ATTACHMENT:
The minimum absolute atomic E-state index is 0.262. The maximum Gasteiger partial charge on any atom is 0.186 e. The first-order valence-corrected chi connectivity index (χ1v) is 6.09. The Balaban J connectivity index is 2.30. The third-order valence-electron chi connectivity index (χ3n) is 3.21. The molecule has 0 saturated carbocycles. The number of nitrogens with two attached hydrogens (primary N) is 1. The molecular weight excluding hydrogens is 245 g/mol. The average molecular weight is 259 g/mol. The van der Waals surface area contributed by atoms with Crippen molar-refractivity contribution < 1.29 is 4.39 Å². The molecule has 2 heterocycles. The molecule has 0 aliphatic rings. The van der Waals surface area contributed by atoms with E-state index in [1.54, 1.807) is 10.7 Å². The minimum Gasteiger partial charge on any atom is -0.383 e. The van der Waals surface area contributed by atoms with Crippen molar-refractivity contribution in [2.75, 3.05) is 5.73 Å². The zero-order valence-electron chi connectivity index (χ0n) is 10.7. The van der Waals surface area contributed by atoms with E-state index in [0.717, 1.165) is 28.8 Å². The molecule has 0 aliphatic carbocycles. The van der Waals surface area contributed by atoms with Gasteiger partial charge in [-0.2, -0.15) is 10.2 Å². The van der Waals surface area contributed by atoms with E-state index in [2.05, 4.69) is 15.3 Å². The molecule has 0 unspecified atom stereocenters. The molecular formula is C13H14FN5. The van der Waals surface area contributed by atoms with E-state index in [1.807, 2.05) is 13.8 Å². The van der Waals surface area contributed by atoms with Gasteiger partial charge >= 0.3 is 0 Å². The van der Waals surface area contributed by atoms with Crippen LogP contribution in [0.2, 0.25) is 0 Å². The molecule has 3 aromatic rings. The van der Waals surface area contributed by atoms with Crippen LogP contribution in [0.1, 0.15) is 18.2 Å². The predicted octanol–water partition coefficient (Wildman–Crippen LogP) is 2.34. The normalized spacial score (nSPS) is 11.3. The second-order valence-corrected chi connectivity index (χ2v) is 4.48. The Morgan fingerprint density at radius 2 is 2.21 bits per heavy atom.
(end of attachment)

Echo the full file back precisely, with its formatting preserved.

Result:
The minimum absolute atomic E-state index is 0.262. The maximum Gasteiger partial charge on any atom is 0.186 e. The first-order valence-corrected chi connectivity index (χ1v) is 6.09. The Balaban J connectivity index is 2.30. The third-order valence-electron chi connectivity index (χ3n) is 3.21. The molecule has 0 saturated carbocycles. The number of nitrogens with two attached hydrogens (primary N) is 1. The molecular weight excluding hydrogens is 245 g/mol. The average molecular weight is 259 g/mol. The van der Waals surface area contributed by atoms with Crippen molar-refractivity contribution < 1.29 is 4.39 Å². The molecule has 2 heterocycles. The molecule has 0 aliphatic rings. The van der Waals surface area contributed by atoms with E-state index in [1.54, 1.807) is 10.7 Å². The minimum Gasteiger partial charge on any atom is -0.383 e. The van der Waals surface area contributed by atoms with Crippen molar-refractivity contribution in [2.75, 3.05) is 5.73 Å². The zero-order valence-electron chi connectivity index (χ0n) is 10.7. The van der Waals surface area contributed by atoms with E-state index in [0.717, 1.165) is 28.8 Å². The molecule has 0 aliphatic carbocycles. The van der Waals surface area contributed by atoms with Gasteiger partial charge in [-0.2, -0.15) is 10.2 Å². The van der Waals surface area contributed by atoms with E-state index in [2.05, 4.69) is 15.3 Å². The molecule has 0 unspecified atom stereocenters. The molecular formula is C13H14FN5. The van der Waals surface area contributed by atoms with E-state index in [1.807, 2.05) is 13.8 Å². The van der Waals surface area contributed by atoms with Gasteiger partial charge >= 0.3 is 0 Å². The van der Waals surface area contributed by atoms with Crippen LogP contribution in [0.2, 0.25) is 0 Å². The molecule has 3 aromatic rings. The van der Waals surface area contributed by atoms with Crippen LogP contribution in [0.1, 0.15) is 18.2 Å². The predicted octanol–water partition coefficient (Wildman–Crippen LogP) is 2.34. The normalized spacial score (nSPS) is 11.3. The second-order valence-corrected chi connectivity index (χ2v) is 4.48. The Morgan fingerprint density at radius 2 is 2.21 bits per heavy atom.